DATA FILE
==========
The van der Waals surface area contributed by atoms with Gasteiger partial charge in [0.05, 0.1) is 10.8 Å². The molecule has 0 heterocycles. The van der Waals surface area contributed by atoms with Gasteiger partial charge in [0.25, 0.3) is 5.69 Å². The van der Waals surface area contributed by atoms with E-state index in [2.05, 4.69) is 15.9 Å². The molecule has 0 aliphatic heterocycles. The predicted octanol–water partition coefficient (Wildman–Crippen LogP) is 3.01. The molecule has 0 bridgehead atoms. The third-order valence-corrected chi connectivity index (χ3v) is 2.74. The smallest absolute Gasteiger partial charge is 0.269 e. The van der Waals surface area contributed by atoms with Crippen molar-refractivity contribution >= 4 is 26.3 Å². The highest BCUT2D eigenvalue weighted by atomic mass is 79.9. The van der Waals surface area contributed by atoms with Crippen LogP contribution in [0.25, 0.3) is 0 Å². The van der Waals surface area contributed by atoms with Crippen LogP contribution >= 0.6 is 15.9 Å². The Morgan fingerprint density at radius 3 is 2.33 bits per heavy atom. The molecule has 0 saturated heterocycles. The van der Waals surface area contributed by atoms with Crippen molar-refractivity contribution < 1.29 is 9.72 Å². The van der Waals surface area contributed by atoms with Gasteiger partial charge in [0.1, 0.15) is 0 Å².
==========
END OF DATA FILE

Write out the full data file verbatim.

The van der Waals surface area contributed by atoms with Gasteiger partial charge in [0.05, 0.1) is 10.8 Å². The molecule has 0 heterocycles. The van der Waals surface area contributed by atoms with Gasteiger partial charge in [0.25, 0.3) is 5.69 Å². The van der Waals surface area contributed by atoms with E-state index in [2.05, 4.69) is 15.9 Å². The molecule has 0 aliphatic heterocycles. The predicted octanol–water partition coefficient (Wildman–Crippen LogP) is 3.01. The molecule has 0 bridgehead atoms. The third-order valence-corrected chi connectivity index (χ3v) is 2.74. The smallest absolute Gasteiger partial charge is 0.269 e. The van der Waals surface area contributed by atoms with Crippen molar-refractivity contribution >= 4 is 26.3 Å². The highest BCUT2D eigenvalue weighted by atomic mass is 79.9. The van der Waals surface area contributed by atoms with Crippen LogP contribution in [0.25, 0.3) is 0 Å². The van der Waals surface area contributed by atoms with Crippen LogP contribution >= 0.6 is 15.9 Å². The Morgan fingerprint density at radius 3 is 2.33 bits per heavy atom. The molecule has 0 saturated heterocycles. The van der Waals surface area contributed by atoms with Crippen molar-refractivity contribution < 1.29 is 9.72 Å². The van der Waals surface area contributed by atoms with Gasteiger partial charge in [0.1, 0.15) is 0 Å².